Friday, November 09, 2007

Walmarting Defense

Here's is Walmart founder and American entrepreneur Sam Walton on his revolutionary company's mission:

"The secret of successful retailing is to give your customers what they want. And really, if you think about it from your point of view as a customer, you want everything: a wide assortment of good-quality merchandise; the lowest possible prices; guaranteed satisfaction with what you buy;"
Walmart has been the death of many companies mired in the old, pre-globalization way of marketing consumer goods. One of these has been the fix-it and repair shop. Remember when you could see such local owned stores on almost every street corner? Instead of buying costly new merchandise, you could take your black and white TV, or radio, or toaster oven and have it fixed in jiffy by a friendly repairman. These days, cheap consumer goods are available at your local Walmart store, often for less than an old appliance can be fixed.

Meanwhile, the US Defense industry is still mired in the Medieval way of providing goods for the military's need. It is a far cry from its 1940 forbears who were able to mass produce cheap but effective arms for not just US forces, but the Allied powers as well. In contrast, modern weapons platforms, like planes, tanks, and ships are like works of art, individually so costly and technically complicated that we dare not consider losing even one in combat.

But weapons were meant to be lost, destroyed, cast aside when useless and a new one procured ASAP. This is not how our modern military works, who are consistently sent to war with arms built in another era. These includes planes from the Eisenhower administration, helicopters from the Vietnam War, and tanks from the 1980's Reagan buildup. This article on the backlog of MRAP vehicles desperately needed in Iraq is revealing:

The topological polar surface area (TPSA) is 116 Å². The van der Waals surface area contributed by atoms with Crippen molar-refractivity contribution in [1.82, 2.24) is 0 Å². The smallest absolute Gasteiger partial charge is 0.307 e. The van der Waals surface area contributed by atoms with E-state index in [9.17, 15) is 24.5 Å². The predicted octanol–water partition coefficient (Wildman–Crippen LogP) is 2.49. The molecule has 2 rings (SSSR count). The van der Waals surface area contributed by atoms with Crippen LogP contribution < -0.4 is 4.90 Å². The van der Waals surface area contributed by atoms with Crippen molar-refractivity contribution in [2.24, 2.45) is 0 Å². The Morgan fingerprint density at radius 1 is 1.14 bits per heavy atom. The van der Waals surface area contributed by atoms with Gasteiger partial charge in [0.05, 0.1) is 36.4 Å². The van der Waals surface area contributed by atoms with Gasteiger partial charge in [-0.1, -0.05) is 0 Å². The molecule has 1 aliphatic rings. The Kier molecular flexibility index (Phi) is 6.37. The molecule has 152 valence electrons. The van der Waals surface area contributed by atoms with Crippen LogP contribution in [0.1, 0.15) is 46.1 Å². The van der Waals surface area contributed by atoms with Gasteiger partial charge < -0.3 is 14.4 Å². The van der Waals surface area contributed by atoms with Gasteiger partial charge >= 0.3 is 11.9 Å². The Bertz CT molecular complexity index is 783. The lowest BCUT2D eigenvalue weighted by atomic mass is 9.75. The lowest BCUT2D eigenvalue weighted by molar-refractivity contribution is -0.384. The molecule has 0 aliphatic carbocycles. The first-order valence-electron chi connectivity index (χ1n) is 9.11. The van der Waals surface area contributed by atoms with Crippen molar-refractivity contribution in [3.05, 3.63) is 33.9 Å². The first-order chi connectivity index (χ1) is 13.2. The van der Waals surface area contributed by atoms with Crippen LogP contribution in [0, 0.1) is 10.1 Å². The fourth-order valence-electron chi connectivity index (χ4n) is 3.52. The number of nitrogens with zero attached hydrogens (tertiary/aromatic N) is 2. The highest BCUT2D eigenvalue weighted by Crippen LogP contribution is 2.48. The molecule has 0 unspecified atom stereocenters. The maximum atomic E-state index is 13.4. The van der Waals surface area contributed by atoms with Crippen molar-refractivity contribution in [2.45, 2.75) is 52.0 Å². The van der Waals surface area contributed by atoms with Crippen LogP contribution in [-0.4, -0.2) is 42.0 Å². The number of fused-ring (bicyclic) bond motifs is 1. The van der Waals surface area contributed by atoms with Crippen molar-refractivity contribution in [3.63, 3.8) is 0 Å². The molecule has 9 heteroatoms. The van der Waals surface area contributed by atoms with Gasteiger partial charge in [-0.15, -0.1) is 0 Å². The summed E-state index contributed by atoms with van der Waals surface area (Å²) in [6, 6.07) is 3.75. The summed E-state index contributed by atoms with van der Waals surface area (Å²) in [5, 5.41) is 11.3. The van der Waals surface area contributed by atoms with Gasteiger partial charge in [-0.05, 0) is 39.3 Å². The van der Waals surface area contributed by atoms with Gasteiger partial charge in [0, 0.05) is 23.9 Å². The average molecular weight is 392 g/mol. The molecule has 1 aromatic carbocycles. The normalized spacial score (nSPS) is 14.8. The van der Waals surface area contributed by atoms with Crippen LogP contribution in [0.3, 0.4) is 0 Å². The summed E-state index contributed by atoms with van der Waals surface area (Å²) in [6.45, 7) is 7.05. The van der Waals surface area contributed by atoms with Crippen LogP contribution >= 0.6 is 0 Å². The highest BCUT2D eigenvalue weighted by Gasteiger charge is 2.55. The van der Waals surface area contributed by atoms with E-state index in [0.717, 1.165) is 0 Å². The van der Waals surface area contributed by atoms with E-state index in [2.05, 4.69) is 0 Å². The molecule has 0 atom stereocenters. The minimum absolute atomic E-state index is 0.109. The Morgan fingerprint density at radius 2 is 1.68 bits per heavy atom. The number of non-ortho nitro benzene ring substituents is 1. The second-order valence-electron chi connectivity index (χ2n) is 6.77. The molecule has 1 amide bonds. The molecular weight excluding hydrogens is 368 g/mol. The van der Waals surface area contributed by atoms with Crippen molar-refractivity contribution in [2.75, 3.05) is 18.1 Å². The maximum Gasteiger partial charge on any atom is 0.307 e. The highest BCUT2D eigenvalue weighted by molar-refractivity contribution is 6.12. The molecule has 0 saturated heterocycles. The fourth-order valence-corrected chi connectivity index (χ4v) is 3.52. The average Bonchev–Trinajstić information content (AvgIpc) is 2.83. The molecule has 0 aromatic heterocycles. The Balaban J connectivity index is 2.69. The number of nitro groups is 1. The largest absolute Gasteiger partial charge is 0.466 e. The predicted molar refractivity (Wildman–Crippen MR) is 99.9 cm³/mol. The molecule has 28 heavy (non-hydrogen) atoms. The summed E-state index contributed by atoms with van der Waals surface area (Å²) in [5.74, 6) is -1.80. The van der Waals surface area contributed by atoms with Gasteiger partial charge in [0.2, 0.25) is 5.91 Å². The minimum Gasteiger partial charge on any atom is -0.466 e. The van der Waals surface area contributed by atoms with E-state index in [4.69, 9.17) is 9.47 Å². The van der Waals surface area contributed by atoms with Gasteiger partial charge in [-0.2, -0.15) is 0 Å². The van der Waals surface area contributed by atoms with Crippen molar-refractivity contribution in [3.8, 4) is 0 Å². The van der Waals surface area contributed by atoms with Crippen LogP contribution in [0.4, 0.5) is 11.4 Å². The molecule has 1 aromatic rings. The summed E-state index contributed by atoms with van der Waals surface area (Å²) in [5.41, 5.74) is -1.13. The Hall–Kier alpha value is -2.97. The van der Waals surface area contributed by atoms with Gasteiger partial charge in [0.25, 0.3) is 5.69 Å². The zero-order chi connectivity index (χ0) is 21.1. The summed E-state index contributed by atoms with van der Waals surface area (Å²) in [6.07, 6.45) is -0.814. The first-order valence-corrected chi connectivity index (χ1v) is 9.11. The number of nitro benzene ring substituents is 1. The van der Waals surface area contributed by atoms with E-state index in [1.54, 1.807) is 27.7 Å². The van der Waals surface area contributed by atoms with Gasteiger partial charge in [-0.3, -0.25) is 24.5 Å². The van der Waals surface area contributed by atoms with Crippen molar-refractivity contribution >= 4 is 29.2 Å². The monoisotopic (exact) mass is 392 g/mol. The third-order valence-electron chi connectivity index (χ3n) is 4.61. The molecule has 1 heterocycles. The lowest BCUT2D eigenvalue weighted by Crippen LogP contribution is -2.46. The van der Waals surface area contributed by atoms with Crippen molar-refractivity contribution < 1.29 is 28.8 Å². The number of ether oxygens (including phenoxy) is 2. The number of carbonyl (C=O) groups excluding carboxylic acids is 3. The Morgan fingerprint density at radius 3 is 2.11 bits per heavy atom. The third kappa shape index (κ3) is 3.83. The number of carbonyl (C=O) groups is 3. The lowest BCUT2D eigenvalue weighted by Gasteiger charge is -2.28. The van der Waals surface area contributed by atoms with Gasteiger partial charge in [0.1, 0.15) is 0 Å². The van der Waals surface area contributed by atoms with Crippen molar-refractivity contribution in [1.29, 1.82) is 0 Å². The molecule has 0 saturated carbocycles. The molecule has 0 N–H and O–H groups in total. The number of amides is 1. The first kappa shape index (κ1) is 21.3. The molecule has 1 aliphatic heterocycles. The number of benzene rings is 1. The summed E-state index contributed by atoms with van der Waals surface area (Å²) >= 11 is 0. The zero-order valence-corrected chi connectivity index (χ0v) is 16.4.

The Pentagon's $23 billion program to rush thousands of lifesaving vehicles to Iraq is bogged down by production delays and the demands of the military services, members of Congress said Thursday...
Even though the 15,274 MRAPs to be built are needed to protect U.S. troops from the common threat of roadside bombs, each branch of the armed services has its own unique gear it wants installed, said Rep. Neil Abercrombie, D-Hawaii.

In World War 2, chief of the Army General George Marshall gave US Industry orders to produce basic weapons which could be provided quickly to the troops already in the field. Often this caused problems, as Axis tanks were often better armed and armored than the American M-4 Sherman, and British tactics were especially wasteful to armored vehicles. Yet, for each Sherman destroyed several more could easily take its place, often just a few months fresh from the factory. The US built over 50,000 M-4s in the war.

A way to end wasteful spending and procurement delays in the defense industry is for the services to order basic platforms in planes, ships, and armored vehicles. These would be no-frills, cheap as possible weapons that could later be provided with armament suitable to its functions, whether precision bombs, cruise missiles, or advance air-to-air missiles. We can then trust in American high training standards, and the benefits from computer technology to defeat our enemies, rather than spending precious funds on hot-fighters and stealth bombers.

Taking Sam Walton's philosophy to heart, we could then provide our boots on the ground with effective weapons when they need them, not decades later when technology and new ideas have long moved on.